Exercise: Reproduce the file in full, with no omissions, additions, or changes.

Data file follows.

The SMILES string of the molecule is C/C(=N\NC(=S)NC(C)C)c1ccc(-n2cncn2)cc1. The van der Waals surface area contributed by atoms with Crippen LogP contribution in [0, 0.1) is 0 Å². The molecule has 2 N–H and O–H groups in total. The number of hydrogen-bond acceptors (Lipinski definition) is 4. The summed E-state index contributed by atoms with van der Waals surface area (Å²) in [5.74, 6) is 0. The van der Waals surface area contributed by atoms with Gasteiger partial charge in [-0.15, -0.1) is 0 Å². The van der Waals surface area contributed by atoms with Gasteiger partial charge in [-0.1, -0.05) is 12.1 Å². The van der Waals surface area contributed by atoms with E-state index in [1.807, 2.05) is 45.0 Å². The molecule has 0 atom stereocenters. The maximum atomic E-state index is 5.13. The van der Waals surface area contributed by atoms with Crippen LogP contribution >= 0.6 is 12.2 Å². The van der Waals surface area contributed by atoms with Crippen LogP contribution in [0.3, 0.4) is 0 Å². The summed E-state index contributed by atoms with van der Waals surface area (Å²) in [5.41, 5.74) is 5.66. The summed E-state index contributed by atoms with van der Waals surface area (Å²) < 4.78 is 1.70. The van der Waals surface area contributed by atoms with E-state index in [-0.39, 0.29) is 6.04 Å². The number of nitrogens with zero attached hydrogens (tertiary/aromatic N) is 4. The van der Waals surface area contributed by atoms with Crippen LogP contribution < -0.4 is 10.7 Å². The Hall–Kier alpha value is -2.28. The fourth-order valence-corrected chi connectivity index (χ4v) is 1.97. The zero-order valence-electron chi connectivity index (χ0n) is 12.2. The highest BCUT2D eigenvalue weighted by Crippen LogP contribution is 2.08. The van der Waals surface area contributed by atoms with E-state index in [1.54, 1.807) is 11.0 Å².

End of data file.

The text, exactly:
The SMILES string of the molecule is C/C(=N\NC(=S)NC(C)C)c1ccc(-n2cncn2)cc1. The van der Waals surface area contributed by atoms with Crippen LogP contribution in [0, 0.1) is 0 Å². The molecule has 2 N–H and O–H groups in total. The number of hydrogen-bond acceptors (Lipinski definition) is 4. The summed E-state index contributed by atoms with van der Waals surface area (Å²) in [5.74, 6) is 0. The van der Waals surface area contributed by atoms with Gasteiger partial charge in [-0.15, -0.1) is 0 Å². The van der Waals surface area contributed by atoms with Gasteiger partial charge in [-0.1, -0.05) is 12.1 Å². The van der Waals surface area contributed by atoms with E-state index in [1.807, 2.05) is 45.0 Å². The molecule has 0 atom stereocenters. The maximum atomic E-state index is 5.13. The van der Waals surface area contributed by atoms with Crippen LogP contribution >= 0.6 is 12.2 Å². The van der Waals surface area contributed by atoms with Crippen LogP contribution in [0.3, 0.4) is 0 Å². The summed E-state index contributed by atoms with van der Waals surface area (Å²) in [5.41, 5.74) is 5.66. The summed E-state index contributed by atoms with van der Waals surface area (Å²) < 4.78 is 1.70. The van der Waals surface area contributed by atoms with E-state index in [-0.39, 0.29) is 6.04 Å². The number of nitrogens with zero attached hydrogens (tertiary/aromatic N) is 4. The van der Waals surface area contributed by atoms with Crippen LogP contribution < -0.4 is 10.7 Å². The Hall–Kier alpha value is -2.28. The fourth-order valence-corrected chi connectivity index (χ4v) is 1.97. The zero-order valence-electron chi connectivity index (χ0n) is 12.2. The highest BCUT2D eigenvalue weighted by Crippen LogP contribution is 2.08. The van der Waals surface area contributed by atoms with E-state index in [1.54, 1.807) is 11.0 Å².